Developing with XMLA in Analysis Services

XML for Analysis (XMLA) is a SOAP-based XML protocol, designed specifically for universal data access to any standard multidimensional data source that can be accessed over an HTTP connection. Analysis Services uses XMLA as its only protocol when communicating with client applications. Fundamentally, all client libraries supported by Analysis Services formulate requests and responses in XMLA.

As a developer, you can use XMLA to integrate a client application with Analysis Services, without any dependencies on the .NET Framework or COM interfaces. Application requirements that include hosting on a wide range of platforms can be satisfied by using XMLA and an HTTP connection to Analysis Services.

Analysis Services is fully compliant with the 1.1 specification of XMLA, but also extends it to enable data definition, data manipulation, and data control support. Analysis Services extensions are referred to as the Analysis Services Scripting Language (ASSL). Using XMLA and ASSL together enables a broader set of functionality than what XMLA alone provides. For more information about ASSL, see Developing with Analysis Services Scripting Language (ASSL).

In This Section



Managing Connections and Sessions (XMLA)

Describes how to connect to an Analysis Services instance, and how to manage sessions and statefulness in XMLA.

Handling Errors and Warnings (XMLA)

Describes how Analysis Services returns error and warning information for methods and commands in XMLA.

Defining and Identifying Objects (XMLA)

Describes object identifiers and object references, and how to use identifiers and references within XMLA commands.

Managing Transactions (XMLA)

Details how to use the BeginTransaction, CommitTransaction, and RollbackTransaction commands to explicitly define and manage a transaction on the current XMLA session.

Canceling Commands (XMLA)

Describes how to use the Cancelcommand to cancel commands, sessions, and connections in XMLA.

Performing Batch Operations (XMLA)

Describes how to use the Batch command to run multiple XMLA commands, in serial or in parallel, either within the same transaction or as separate transactions, using a single XMLA Execute method.

Creating and Altering Objects (XMLA)

Describes how to use the Create, Alter, and Delete commands, along with Analysis Services Scripting Language (ASSL) elements, to define, change, or remove objects from an Analysis Services instance.

Locking and Unlocking Databases (XMLA)

Details how to use the Lock and Unlock commands to lock and unlock an Analysis Services database.

Processing Objects (XMLA)

Describes how to use the Process command to process an Analysis Services object.

Merging Partitions (XMLA)

Describes how to use the MergePartitions command to merge partitions on an Analysis Services instance.

Designing Aggregations (XMLA)

Describes how to use the DesignAggregations command, either in iterative or batch mode, to design aggregations for an aggregation design in Analysis Services.

Backing Up, Restoring, and Synchronizing Databases (XMLA)

Describes how to use the Backup and Restore commands to back up and restore an Analysis Services database from a backup file.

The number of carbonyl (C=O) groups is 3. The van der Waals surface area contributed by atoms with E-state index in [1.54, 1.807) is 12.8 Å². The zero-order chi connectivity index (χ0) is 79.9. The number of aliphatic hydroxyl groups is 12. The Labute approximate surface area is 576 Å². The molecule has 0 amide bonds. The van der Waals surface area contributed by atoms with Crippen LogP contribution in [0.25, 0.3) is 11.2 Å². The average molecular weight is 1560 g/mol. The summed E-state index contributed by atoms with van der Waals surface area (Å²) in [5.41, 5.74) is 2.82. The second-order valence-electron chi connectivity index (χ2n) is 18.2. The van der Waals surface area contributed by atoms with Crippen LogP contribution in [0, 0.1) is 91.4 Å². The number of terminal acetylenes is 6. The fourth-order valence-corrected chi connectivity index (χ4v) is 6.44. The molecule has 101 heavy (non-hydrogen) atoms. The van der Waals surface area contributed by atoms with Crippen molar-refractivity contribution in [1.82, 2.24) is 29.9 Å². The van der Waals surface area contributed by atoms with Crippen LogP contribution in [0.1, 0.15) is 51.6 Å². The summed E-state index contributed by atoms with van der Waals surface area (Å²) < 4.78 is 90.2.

Also describes how to use the Synchronize command to synchronize an Analysis Services database with an existing database on the same instance or on a different instance.

Inserting, Updating, and Dropping Members (XMLA)

Describes how to use the Insert, Update, and Drop commands to add, change, or delete members from a write-enabled dimension.

Updating Cells (XMLA)

Describes how to use the UpdateCells command to change the values of cells in a write-enabled partition.

Managing Caches (XMLA)

Details how to use the ClearCache command to clear the caches of Analysis Services objects.

Monitoring Traces (XMLA)

Describes how to use the Subscribe command to subscribe to and monitor an existing trace on an Analysis Services instance.

Data Mining with XMLA

XML for Analysis fully supports data mining schema rowsets. These rowsets provide information for querying data mining models using the Discover method. For more information about data mining schema rowsets, see Data Mining Schema Rowsets

For more information about DMX, see Data Mining Extensions (DMX) Reference.

Namespace and Schema


The schema defined in this specification uses the XML namespace and the standard abbreviation “DDL.”


The definition of an XML Schema definition language (XSD) schema for the Analysis Services object definition language is based on the definition of the schema elements and hierarchy in this section.


Extensibility of the object definition language schema is provided by means of an Annotation element that is included on all objects. This element can contain any valid XML from any XML namespace (other than the target namespace that defines the DDL), subject to the following rules:

  • The XML can contain only elements.

  • Each element must have a unique name. It is recommended that the value of Name reference the target namespace.

These rules are imposed so that the contents of the Annotation tag can be exposed as a set of Name/Value pairs through Decision Support Objects (DSO) 9.0.

Comments and white space within the Annotation tag that are not enclosed with a child element may not be preserved. In addition, all elements must be read-write; read-only elements are ignored.

The object definition language schema is closed, in that the server does not allow substitution of derived types for elements defined in the schema. Therefore, the server accepts only the set of elements defined here, and no other elements or attributes. Unknown elements cause the Analysis Services engine to raise an error.

See Also


Developing with Analysis Services Scripting Language (ASSL)

Understanding Microsoft OLAP Architecture